For $199, you gain the ability to target iOS and Android.

Books:

     

Comments:

None



 

Lego Mindstorm

 

http://www.lego.com/en-us/mindstorms

 

Overview:

Right off the top let me just say, this stuff is expensive Name Your Link'>Name Your Link'>really expensive.  However if your child shows an interest in robotics or is an avid Lego fan, this can be a very good introduction to programming.  Mindstorm Lego is basically a simple robot creation kit using lego.  The key part is it ships with a programmable piece that enables you to program your robot’s behavior.  Mindstorm enables a nice progression, your child can start by building in Lego, then start controlling the robot using the desktop or iPad application, then graduate to actually programming logic.

 

Lego Mindstorm enables you to simply control your creations, or program them using the EV3 software, a flow chart like process.  They do however make tools available allowing you to get as low leveled as you want to. 

 

Even though it’s somewhat off topic, I mention Mindstorm because it can be an ideal introduction to more (literally) hands on children to the concepts of programming.  Literally being able to see cause and effect in the real world can be very valuable.

 

Screenshot:

Programming Mindstorm:

mindstormProg

A Mindstorm robot assembled:

LEGO Mindstorm robot

Includes or Alternatives:

N/A

Costs:

Name Your Link'>Name Your Link'>Lots!

Books:

EBooks of the manual ( pdf link ) and teaching guide ( pdf link ) are available online.


Comments:

This is pushing the definition of “game programming”, but certainly is a very tactile introduction to many of the same skills that go into game development.  Also I have to say, had my parents purchased this for me as I child I would have considered nominating them for parent of the year awards.  When my daughter gets a bit older I am certainly buying this, but then, is it for her, or me? :)

 



 

Honourable Mentions

 

All lists must end at some point, and this one is no exception.  The following are other recommendations I have for parents looking to get their kids into game programming, but for whatever reason didn’t make the main list.  If nothing above appeals to you, be sure to check some of these options out.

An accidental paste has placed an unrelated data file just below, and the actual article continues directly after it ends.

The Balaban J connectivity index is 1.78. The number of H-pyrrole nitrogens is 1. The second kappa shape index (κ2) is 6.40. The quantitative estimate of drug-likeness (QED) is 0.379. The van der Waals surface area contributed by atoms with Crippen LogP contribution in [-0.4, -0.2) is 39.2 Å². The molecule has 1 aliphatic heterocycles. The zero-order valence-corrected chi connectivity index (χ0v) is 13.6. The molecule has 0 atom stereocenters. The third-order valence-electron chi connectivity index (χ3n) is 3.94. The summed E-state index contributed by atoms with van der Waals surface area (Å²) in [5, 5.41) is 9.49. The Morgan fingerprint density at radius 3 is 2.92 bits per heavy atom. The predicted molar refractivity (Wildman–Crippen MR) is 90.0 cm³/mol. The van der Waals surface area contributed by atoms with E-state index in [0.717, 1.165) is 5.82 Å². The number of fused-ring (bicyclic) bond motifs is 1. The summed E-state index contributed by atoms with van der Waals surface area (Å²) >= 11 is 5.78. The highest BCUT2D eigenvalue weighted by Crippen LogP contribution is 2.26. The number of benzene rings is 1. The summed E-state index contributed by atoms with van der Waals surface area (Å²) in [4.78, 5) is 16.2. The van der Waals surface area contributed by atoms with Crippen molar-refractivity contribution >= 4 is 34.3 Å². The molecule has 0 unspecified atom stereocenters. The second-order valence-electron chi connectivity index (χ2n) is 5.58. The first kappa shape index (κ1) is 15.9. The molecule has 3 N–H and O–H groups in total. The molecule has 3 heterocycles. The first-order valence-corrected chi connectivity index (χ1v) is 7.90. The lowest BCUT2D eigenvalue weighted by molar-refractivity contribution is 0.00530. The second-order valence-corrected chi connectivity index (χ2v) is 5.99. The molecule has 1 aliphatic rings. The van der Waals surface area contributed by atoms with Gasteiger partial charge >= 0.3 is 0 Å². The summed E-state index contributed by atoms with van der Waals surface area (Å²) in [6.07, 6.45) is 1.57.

Minecraft Modding

If your kids play games, there is probably a pretty good chance you have already been exposed to Minecraft.  Modding is the act of modifying an existing game and Minecraft happens to be a very popular game to mod.  Modifying an existing game can often be a great way, or at least motivation, for learning programming.  There is a HUGE community of people that mod Minecraft.  The downside is, it’s done in the Java programming language and it certainly isn’t suitable for young children.  If your child is very interested in Minecraft though, this could be a good approach to take.  You can learn more here.

 

GameSalad

http://www.gamesalad.com/

GameSalad is another visual game creation kit in the veins of Stencyl and Construct2 mentioned above.  It has been used to create professional games, there is a free version available as well as paid versions for other targeting other platforms.  I personally have no experience with GameSalad.

 

Codea

twolivesleft.com/Codea/

Codea is an iPad application for creating games on the iPad.  It currently costs $10USD.  It uses the Lua programming language and provides it’s own library for creating games that is very easy to learn.  It comes with code editing tools, debugger and tools to hook up with your computer.  You can later hook it up to a Mac and actually create a game for publishing.  However, typing code on an iPad keyboard is extremely unfun, so a bluetooth keyboard is pretty much essential.  It does however come with tons of examples and is actually a great option for a young developer who has an iPad, especially if that’s all they have.